The Ecological Blue Flag, a distinction granted to beaches with excellent or very high sanitation and cleanliness, has been taken away from the coastal town of Tamarindo after a series of tests have shown high levels of fecal contamination along the beachfront.
Costa Rica News — Tamarindo is one of the most visited beaches in Costa Rica
This is the first time in the history of the Ecological Blue Flag Program that the Blue Flag distinction has been taken away from a beach the same year that a problem was detected.
Tamarindo has been the center of negative publicity ever since late August when La Nacion published the original study by the National Institute of Water and Sewers (AyA), which found 11 sites along the beach with a high level of fecal contamination, as well as two contaminated sites in the ocean.
The government’s slow reaction was criticized by many, but defended by the fact that more tests had to be done to show the true severity of the situation. Two hotels and one hostel were declared sources of contamination and were shut down by the Ministry of Health until they improve their water treatment processes. The Tamarindo Diria also was issued a sanitary order from the Ministry, but was not closed down, citing the need for more tests.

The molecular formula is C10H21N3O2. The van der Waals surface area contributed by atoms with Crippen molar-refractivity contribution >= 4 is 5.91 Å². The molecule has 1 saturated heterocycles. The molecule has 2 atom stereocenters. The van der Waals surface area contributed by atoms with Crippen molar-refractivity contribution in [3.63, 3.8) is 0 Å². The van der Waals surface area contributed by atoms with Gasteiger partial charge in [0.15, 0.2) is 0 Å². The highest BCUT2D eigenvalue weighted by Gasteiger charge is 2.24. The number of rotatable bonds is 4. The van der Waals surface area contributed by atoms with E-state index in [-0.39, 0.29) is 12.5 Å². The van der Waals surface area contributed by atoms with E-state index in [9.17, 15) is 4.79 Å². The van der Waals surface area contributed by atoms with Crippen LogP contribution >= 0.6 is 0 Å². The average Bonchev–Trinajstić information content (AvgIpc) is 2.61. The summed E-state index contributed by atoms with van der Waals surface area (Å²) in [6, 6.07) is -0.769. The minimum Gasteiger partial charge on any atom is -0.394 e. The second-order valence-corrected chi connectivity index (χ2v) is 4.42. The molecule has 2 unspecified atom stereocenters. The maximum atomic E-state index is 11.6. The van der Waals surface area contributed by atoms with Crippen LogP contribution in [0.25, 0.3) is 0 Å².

A representative of the program said that the decision was made to maintain the integrity of the Blue Flag Program, and noted that while some people complain that the problem is fixable, tomorrow it may not be. It is better to push the region to take action now to fix the problem while they still can.
Santa Cruz mayor, Jorge Chavarria, told La Nacion that regrets the decision and the affect it may have on tourism and said that the government will continue working on the problem, Blue Flag or not. They have already contracted a company to remove waste waters from the coastline and take them to a water treatment plant in Playa Conchal.
Tamarindo is a good example of unplanned rapid growth, a common problem in coastal tourist destinations. There is no public sewer system, so companies are required to treat their own gray waters, which cannot be disposed of directly into the ocean or rivers, however most companies ignore this.
The rainy season also intensifies sewage problems with the increase in standing water and ground water levels. It also makes it more difficult to accurately detect the sources of the pollution, which could have caused the government’s delayed action.
|Written by Claire Saylor|
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Filed under: Costa Rica News on November 20th, 2007